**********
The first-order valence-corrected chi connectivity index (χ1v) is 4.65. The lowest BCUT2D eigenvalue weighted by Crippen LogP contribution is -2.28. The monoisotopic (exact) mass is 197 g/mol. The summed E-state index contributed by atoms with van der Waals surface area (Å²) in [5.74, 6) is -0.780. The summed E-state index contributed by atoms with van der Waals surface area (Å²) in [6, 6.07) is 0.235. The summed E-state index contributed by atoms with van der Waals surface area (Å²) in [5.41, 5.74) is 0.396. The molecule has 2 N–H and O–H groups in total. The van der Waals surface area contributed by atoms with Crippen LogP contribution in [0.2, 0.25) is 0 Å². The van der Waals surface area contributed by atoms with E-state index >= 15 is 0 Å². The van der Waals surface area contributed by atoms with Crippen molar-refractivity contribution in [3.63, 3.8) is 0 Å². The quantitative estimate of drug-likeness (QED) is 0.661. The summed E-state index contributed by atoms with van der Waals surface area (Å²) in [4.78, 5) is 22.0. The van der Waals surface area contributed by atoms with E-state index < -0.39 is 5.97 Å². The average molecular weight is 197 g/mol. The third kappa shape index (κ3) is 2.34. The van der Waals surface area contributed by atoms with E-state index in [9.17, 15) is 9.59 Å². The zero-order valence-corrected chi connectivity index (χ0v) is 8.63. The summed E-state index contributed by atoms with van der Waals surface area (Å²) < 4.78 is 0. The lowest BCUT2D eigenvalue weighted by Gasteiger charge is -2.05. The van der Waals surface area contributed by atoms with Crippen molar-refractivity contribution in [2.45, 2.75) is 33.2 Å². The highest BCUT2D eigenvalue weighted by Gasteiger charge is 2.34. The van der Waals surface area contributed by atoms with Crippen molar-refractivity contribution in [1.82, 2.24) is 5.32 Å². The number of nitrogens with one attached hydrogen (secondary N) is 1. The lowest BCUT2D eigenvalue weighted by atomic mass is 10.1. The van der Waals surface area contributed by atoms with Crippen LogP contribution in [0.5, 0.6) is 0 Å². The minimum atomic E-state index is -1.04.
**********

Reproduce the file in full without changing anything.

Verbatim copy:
The first-order valence-corrected chi connectivity index (χ1v) is 4.65. The lowest BCUT2D eigenvalue weighted by Crippen LogP contribution is -2.28. The monoisotopic (exact) mass is 197 g/mol. The summed E-state index contributed by atoms with van der Waals surface area (Å²) in [5.74, 6) is -0.780. The summed E-state index contributed by atoms with van der Waals surface area (Å²) in [6, 6.07) is 0.235. The summed E-state index contributed by atoms with van der Waals surface area (Å²) in [5.41, 5.74) is 0.396. The molecule has 2 N–H and O–H groups in total. The van der Waals surface area contributed by atoms with Crippen LogP contribution in [0.2, 0.25) is 0 Å². The van der Waals surface area contributed by atoms with E-state index >= 15 is 0 Å². The van der Waals surface area contributed by atoms with Crippen molar-refractivity contribution in [3.63, 3.8) is 0 Å². The quantitative estimate of drug-likeness (QED) is 0.661. The summed E-state index contributed by atoms with van der Waals surface area (Å²) in [4.78, 5) is 22.0. The van der Waals surface area contributed by atoms with E-state index < -0.39 is 5.97 Å². The average molecular weight is 197 g/mol. The third kappa shape index (κ3) is 2.34. The van der Waals surface area contributed by atoms with E-state index in [9.17, 15) is 9.59 Å². The zero-order valence-corrected chi connectivity index (χ0v) is 8.63. The summed E-state index contributed by atoms with van der Waals surface area (Å²) < 4.78 is 0. The lowest BCUT2D eigenvalue weighted by Gasteiger charge is -2.05. The van der Waals surface area contributed by atoms with Crippen molar-refractivity contribution in [2.45, 2.75) is 33.2 Å². The highest BCUT2D eigenvalue weighted by Gasteiger charge is 2.34. The van der Waals surface area contributed by atoms with Crippen molar-refractivity contribution in [1.82, 2.24) is 5.32 Å². The number of nitrogens with one attached hydrogen (secondary N) is 1. The lowest BCUT2D eigenvalue weighted by atomic mass is 10.1. The van der Waals surface area contributed by atoms with Crippen LogP contribution in [0.5, 0.6) is 0 Å². The minimum atomic E-state index is -1.04.